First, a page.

100SILEX, de 0 ŕ 100 s: someone
1001 30 Awesomely Bad Unicorn Tattoos: A Gallery â€“ Holytaco
You canâ€™t shake a stick these days without hitting someone who has a unicorn tattoo (and I shake a lot of sticks.) Iâ€™m not sure why people would get a unicorn tattoo, but it app...
bad tattoos, Blog entry, Lists, tattoos, unicorn, unicorn tattoos, worst tattoos,
767 The 5 types of programmers Â« Steven Benner's Blog
In my code journeys and programming adventures Iâ€™ve encountered many strange foes, and even stranger allies. Iâ€™ve identified at least five different kinds of code warriors, some make for wonderful comrades in arms, while others seem to foil my every plan.
However they all have their place in the pantheon of software development. Without a healthy mix of these different programming styles youâ€™ll probably find your projects either take too long to complete, are not stable enough or are too perfect for humans to look upon.
The code may not be pretty, but damnit, it works!
This guy is the foundation of your company. When something goes wrong he will fix it fast and in a way that wonâ€™t break again. Of course he doesnâ€™t care about how it looks, ease of use, or any of those other trivial concerns, but he will make it happen, without a bunch of talk or time-wasting nonsense. The best way to use this person is to point at a problem and walk away.
You want to do what to my code?
This guy doesnâ€™t care about your deadlines or budgets, those are insignificant when compared to the art form that is programming. When you do finally receive the finished product you will have no option but submit to the stunning glory and radiant beauty of perfectly formatted, no, perfectly beautiful code, that is so efficient that anything you would want to do to it would do nothing but defame a masterpiece. He is the only one qualified to work on his code.
Iâ€™m a programmer, damnit. I donâ€™t write code.
His world has one simple truth; writing code is bad. If you have to write something then youâ€™re doing it wrong. Someone else has already done the work so just use their code. He will tell you how much faster this development practice is, even though he takes as long or longer than the other programmers. But when you get the project it will only be 20 lines of actual code and will be very easy to read. It may not be very fast, efficient, or forward-compatible, but it will be done with the least effort required.
What do you want? It works doesnâ€™t it?
The guy who couldnâ€™t care less about quality, thatâ€™s someone elses job. He accomplishes the tasks that heâ€™s asked to do, quickly. You may not like his work, the other programmers hate it, but management and the clients love it. As much pain as he will cause you in the future, he is single-handedly keeping your deadlines so you canâ€™t scoff at it (no matter how much you want to).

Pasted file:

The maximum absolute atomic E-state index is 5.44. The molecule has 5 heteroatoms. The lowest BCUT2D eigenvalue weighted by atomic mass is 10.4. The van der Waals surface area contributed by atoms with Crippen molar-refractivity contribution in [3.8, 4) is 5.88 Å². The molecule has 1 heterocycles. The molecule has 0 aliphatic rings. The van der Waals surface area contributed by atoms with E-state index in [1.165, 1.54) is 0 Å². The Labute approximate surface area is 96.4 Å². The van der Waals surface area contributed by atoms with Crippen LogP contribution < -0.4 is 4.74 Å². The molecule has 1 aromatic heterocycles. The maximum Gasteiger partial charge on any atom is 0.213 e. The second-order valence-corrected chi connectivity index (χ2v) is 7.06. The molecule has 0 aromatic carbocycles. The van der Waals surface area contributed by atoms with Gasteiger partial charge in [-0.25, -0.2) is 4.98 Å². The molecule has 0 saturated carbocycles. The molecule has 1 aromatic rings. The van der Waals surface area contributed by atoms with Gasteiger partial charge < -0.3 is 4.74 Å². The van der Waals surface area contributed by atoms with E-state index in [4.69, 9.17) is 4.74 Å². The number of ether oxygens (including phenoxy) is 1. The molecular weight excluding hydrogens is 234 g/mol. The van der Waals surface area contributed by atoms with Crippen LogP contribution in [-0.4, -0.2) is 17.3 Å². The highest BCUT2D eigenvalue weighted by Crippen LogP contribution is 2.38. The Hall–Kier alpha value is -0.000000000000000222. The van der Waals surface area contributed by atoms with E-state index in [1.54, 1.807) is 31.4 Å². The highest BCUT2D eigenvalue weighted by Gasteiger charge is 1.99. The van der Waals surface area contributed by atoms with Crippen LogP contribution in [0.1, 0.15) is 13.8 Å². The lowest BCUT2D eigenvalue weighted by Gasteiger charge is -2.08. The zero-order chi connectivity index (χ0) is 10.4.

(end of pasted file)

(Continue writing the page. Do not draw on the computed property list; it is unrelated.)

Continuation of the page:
Well, thatâ€™s a possibility, but in practice this might be a better alternative.
This guy is more interested the options than what should be done. He will spend 80% of his time staring blankly at his computer thinking up ways to accomplish a task, 15% of his time complaining about unreasonable deadlines, 4% of his time refining the options, and 1% of his time writing code. When you receive the final work it will always be accompanied by the phrase â€śif I had more time I could have done this the right wayâ€ť.
Personally, Iâ€™d have to classify myself as the perfectionist. So, which type of programmer are you? Or perhaps you know another programming archetype that is missing from my list? Post a comment below and Iâ€™ll add it to a new updated list.
484 Why did so many successful entrepreneurs and startups come out of PayPal? Answered by Insiders
Why did so many successful entrepreneurs and startups come out of PayPal? I long have been fascinated by the extraordinary achievement from the ex-Paypal team and wonder about the reasons behind their success. In the past, mass media tried to answer this question several times but still couldnâ€™t give us a clear answer.
I once asked David Sacks the same question during an event in Los Angeles. He told me the secret is that Paypal has built a â€śscrappyâ€ť culture. No matter what problems they faced, they would find a way to solve them. I kind of got the idea, but was still confused about the execution details.